U.S. study urges Obama to press Israel over nuclear program
Nuclear experts: Unless U.S. curbs Mideast proliferation, next decade will see 1,700 bombs in region.
The Middle East is in danger of accumulating large stocks of nuclear material over the next decade that could be used to produce over 1,700 nuclear bombs, a U.S. research center has projected in a newly released report.
The Institute for Science and International Security, headed by David Albright, one the world's top experts on nuclear weapons and the prevention of nuclear proliferation, recently released its report urging president-elect Barack Obama to take a number of measures to avoid such an outcome, including convincing Israel to halt production of its nuclear weapons.
"The Obama administration should make a key priority of persuading Israel to join the negotiations for a universal, verified treaty that bans the production of plutonium and highly enriched uranium for nuclear explosives, commonly called the Fissile Material Cutoff Treaty (FMCT)," the institute argued. "As an interim step, the United States should press Israel to suspend any production of fissile material for nuclear weapons. Toward this goal, the United States should change its relatively new policy of seeking a cutoff treaty that does not include verification. The Bush administration's rejection of the long-standing U.S. policy of requiring verification was a mistake that the incoming administration needs to rectify."
Though Israel has never publicly admitted it has nuclear arms, it is largely believed to possess about 200 nuclear warheads. Iran has defied the international community for years by running a nuclear program which many observers fear may allow it to obtain nuclear arms in the future.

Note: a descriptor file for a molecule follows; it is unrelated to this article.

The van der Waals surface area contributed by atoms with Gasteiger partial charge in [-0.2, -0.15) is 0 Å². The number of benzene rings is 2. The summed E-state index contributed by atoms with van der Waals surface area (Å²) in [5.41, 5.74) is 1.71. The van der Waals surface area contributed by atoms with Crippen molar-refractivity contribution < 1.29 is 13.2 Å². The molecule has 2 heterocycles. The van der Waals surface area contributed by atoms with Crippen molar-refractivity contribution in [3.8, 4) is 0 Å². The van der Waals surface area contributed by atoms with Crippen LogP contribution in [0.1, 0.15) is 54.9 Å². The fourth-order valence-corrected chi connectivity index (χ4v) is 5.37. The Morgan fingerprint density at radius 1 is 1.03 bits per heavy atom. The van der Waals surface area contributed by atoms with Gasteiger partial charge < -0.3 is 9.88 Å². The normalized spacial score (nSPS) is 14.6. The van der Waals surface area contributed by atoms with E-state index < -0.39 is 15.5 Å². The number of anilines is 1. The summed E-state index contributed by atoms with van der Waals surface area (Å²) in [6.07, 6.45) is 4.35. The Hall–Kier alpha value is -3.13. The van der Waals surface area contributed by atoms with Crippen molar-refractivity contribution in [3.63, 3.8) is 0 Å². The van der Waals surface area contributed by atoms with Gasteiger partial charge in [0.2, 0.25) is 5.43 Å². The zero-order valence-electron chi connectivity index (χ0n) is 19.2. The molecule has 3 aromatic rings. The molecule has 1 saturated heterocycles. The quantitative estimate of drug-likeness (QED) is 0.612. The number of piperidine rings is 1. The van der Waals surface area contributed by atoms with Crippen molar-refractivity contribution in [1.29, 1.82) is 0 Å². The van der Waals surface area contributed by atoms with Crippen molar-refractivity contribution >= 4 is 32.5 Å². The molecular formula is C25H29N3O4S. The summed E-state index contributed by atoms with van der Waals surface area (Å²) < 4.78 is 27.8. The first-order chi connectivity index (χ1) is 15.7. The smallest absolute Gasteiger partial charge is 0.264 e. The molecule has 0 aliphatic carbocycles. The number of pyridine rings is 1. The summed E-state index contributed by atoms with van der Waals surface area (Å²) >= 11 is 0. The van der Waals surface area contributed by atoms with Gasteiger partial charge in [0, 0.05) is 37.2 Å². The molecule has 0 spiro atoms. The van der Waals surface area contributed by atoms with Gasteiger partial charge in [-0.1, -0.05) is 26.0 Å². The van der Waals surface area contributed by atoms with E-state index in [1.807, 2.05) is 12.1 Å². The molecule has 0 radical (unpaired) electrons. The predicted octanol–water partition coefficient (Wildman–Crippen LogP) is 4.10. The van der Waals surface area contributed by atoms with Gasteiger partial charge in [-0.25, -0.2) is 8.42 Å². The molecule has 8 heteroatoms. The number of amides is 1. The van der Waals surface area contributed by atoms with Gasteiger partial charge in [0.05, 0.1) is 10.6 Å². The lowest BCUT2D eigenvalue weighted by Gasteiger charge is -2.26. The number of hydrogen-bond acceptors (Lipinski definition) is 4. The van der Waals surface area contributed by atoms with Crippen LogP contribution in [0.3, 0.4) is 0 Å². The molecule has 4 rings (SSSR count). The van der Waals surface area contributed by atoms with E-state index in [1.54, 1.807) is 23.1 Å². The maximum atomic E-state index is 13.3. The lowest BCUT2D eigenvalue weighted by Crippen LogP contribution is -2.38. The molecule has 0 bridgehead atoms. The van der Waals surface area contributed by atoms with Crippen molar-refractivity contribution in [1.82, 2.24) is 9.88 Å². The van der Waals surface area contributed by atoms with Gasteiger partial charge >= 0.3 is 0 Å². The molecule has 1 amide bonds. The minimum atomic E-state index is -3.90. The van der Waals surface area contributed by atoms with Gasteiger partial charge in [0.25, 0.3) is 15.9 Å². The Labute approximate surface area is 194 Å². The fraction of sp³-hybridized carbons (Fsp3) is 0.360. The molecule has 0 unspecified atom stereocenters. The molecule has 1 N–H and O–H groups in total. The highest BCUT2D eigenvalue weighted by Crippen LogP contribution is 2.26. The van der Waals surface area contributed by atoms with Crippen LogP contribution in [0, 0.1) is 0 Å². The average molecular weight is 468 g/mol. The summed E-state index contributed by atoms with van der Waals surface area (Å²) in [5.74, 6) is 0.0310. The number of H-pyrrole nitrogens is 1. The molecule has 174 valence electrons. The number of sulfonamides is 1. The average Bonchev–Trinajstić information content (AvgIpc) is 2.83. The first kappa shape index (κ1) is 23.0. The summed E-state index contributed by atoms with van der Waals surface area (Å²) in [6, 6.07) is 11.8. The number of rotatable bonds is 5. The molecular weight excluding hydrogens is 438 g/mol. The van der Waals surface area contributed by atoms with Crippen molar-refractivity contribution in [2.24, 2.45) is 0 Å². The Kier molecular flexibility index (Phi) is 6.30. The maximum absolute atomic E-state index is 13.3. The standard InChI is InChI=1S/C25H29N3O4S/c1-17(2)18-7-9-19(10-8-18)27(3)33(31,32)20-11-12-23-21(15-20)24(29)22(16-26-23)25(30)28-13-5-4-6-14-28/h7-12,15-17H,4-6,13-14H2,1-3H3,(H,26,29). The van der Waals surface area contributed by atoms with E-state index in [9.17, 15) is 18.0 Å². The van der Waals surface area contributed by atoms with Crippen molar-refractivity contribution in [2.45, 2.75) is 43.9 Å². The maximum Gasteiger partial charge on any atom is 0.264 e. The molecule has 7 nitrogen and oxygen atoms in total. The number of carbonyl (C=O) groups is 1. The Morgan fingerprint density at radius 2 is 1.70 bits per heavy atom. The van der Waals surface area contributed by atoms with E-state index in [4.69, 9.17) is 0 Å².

More recently, several Middle Eastern countries including the United Arab Emirates, Jordan, Egypt and Turkey announced their intention of building nuclear power plants.
Though most countries said they want to build reactors in order to reduce their dependency on fossil fuels as their sole source of energy, the institute's researchers believe they also wish to create a nuclear infrastructure in their own countries in light of the possibility that Iran will obtain nuclear arms.
In the year 2020 a number of nuclear reactors in the Middle East are expected to be completed, producing over 13 tons of plutonium. According to the institute, a nuclear device requires only eight kilograms to be assembled.
The institute believes the White House should strive to have Egypt, Iran and Israel ratify the Comprehensive Nuclear-Test-Ban Treaty (CTBT). It also has stated that the U.S. should discourage the reprocessing of irradiated power reactor fuel both domestically and internationally.